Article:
The Age, a daily newspaper in Melbourne and Victoria, Australia, reports that in the mid-1990s, nearly 44% of people living in New South Wales (NWS), a southeastern Australian state, outright owned their home, but according to new data published by the Australian Bureau of Statistics, this rate has now plummeted to just 29.7%.
So what happened over the last twenty years? Why have Australians resorted to hefty mortgages instead of buying homes in cash?
Well, the swing from outright ownership to financing has primarily been due to a 460% jump in the median house price in Sydney, approaching levels that are considered out of reach for many.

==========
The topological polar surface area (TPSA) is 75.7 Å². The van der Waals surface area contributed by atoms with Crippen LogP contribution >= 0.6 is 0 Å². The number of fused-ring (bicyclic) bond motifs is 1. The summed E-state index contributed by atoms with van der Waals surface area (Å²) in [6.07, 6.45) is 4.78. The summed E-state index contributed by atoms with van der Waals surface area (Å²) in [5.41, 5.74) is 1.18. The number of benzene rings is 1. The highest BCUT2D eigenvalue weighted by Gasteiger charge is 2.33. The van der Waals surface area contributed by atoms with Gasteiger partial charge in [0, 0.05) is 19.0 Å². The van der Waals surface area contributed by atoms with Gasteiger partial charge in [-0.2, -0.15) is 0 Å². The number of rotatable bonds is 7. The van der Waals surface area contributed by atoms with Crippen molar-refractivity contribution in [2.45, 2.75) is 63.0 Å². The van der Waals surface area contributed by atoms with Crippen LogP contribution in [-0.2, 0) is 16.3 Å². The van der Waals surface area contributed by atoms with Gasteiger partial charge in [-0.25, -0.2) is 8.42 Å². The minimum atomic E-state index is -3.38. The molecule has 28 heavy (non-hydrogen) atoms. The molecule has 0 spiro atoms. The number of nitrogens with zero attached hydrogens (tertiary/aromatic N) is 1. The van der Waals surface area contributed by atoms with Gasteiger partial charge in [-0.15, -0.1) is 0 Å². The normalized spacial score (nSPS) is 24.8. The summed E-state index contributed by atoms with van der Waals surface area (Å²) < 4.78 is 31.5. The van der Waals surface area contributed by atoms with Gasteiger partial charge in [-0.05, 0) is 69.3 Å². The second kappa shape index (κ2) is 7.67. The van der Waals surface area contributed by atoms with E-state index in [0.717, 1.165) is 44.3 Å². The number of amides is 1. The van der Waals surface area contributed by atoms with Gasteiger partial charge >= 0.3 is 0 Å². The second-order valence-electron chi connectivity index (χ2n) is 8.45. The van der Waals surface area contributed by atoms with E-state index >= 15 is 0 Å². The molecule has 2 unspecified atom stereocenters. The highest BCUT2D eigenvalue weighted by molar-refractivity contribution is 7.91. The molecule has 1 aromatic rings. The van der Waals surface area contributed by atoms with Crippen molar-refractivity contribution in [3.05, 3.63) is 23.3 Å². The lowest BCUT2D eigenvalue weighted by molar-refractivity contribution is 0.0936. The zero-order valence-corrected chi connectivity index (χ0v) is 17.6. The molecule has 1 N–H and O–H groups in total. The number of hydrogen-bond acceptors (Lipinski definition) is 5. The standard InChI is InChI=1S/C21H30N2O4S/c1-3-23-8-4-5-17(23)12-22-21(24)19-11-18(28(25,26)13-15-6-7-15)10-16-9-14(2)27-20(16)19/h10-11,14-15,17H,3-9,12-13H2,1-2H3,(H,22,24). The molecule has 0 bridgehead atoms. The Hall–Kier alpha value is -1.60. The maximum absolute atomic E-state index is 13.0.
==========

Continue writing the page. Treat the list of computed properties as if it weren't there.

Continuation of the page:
The Age reveals a similar crisis in Victoria, wherein the mid-1990s, more than 45% outright owned a home, but now that number has declined to just 31%.
Over the same period, the median house price in Melbourne has skyrocketed from $126,131 to $806,000, forcing homebuyers in the last decade to resort to mortgages more than ever.
The Northern Territory has the smallest population of people who own their home mortgage-free, at just 17%. Among the states, just 27% of residents in Queensland and Western Australia live without a mortgage or rental payments.